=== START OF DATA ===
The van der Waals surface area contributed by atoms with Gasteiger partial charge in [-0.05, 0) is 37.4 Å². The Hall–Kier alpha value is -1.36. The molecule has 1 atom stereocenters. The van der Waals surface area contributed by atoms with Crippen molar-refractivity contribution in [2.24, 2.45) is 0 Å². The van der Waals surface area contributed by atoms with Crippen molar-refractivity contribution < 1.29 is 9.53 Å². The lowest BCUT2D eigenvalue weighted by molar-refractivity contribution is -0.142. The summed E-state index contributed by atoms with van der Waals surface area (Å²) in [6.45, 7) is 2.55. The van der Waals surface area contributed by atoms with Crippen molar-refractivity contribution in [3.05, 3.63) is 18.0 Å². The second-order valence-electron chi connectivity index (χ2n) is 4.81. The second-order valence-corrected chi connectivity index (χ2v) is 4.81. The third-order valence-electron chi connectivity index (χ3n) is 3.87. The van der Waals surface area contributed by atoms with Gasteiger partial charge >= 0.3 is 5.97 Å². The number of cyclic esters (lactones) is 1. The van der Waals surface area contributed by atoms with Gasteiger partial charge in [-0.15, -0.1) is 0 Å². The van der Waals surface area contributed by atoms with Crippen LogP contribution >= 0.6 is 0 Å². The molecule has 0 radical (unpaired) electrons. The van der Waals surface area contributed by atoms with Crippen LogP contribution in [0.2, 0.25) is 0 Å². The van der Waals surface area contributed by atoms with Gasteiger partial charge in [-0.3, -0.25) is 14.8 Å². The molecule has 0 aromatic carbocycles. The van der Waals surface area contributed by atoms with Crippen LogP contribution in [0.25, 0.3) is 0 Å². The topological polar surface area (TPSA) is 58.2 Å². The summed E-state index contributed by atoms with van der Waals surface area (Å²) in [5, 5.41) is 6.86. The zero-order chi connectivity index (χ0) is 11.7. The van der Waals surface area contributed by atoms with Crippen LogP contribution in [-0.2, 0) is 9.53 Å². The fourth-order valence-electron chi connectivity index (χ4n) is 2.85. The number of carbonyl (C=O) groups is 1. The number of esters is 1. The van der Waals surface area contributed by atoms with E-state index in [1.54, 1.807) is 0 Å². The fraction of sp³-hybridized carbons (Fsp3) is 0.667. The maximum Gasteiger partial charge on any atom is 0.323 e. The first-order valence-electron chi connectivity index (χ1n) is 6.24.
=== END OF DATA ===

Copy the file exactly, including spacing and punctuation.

The van der Waals surface area contributed by atoms with Gasteiger partial charge in [-0.05, 0) is 37.4 Å². The Hall–Kier alpha value is -1.36. The molecule has 1 atom stereocenters. The van der Waals surface area contributed by atoms with Crippen molar-refractivity contribution in [2.24, 2.45) is 0 Å². The van der Waals surface area contributed by atoms with Crippen molar-refractivity contribution < 1.29 is 9.53 Å². The lowest BCUT2D eigenvalue weighted by molar-refractivity contribution is -0.142. The summed E-state index contributed by atoms with van der Waals surface area (Å²) in [6.45, 7) is 2.55. The van der Waals surface area contributed by atoms with Crippen molar-refractivity contribution in [3.05, 3.63) is 18.0 Å². The second-order valence-electron chi connectivity index (χ2n) is 4.81. The second-order valence-corrected chi connectivity index (χ2v) is 4.81. The third-order valence-electron chi connectivity index (χ3n) is 3.87. The van der Waals surface area contributed by atoms with Gasteiger partial charge >= 0.3 is 5.97 Å². The number of cyclic esters (lactones) is 1. The van der Waals surface area contributed by atoms with Gasteiger partial charge in [-0.15, -0.1) is 0 Å². The van der Waals surface area contributed by atoms with Crippen LogP contribution >= 0.6 is 0 Å². The molecule has 0 radical (unpaired) electrons. The van der Waals surface area contributed by atoms with Crippen LogP contribution in [0.2, 0.25) is 0 Å². The van der Waals surface area contributed by atoms with Gasteiger partial charge in [-0.3, -0.25) is 14.8 Å². The molecule has 0 aromatic carbocycles. The van der Waals surface area contributed by atoms with Crippen LogP contribution in [0.25, 0.3) is 0 Å². The topological polar surface area (TPSA) is 58.2 Å². The summed E-state index contributed by atoms with van der Waals surface area (Å²) in [5, 5.41) is 6.86. The zero-order chi connectivity index (χ0) is 11.7. The van der Waals surface area contributed by atoms with Crippen LogP contribution in [-0.2, 0) is 9.53 Å². The fourth-order valence-electron chi connectivity index (χ4n) is 2.85. The number of carbonyl (C=O) groups is 1. The number of esters is 1. The van der Waals surface area contributed by atoms with E-state index in [1.54, 1.807) is 0 Å². The fraction of sp³-hybridized carbons (Fsp3) is 0.667. The maximum Gasteiger partial charge on any atom is 0.323 e. The first-order valence-electron chi connectivity index (χ1n) is 6.24.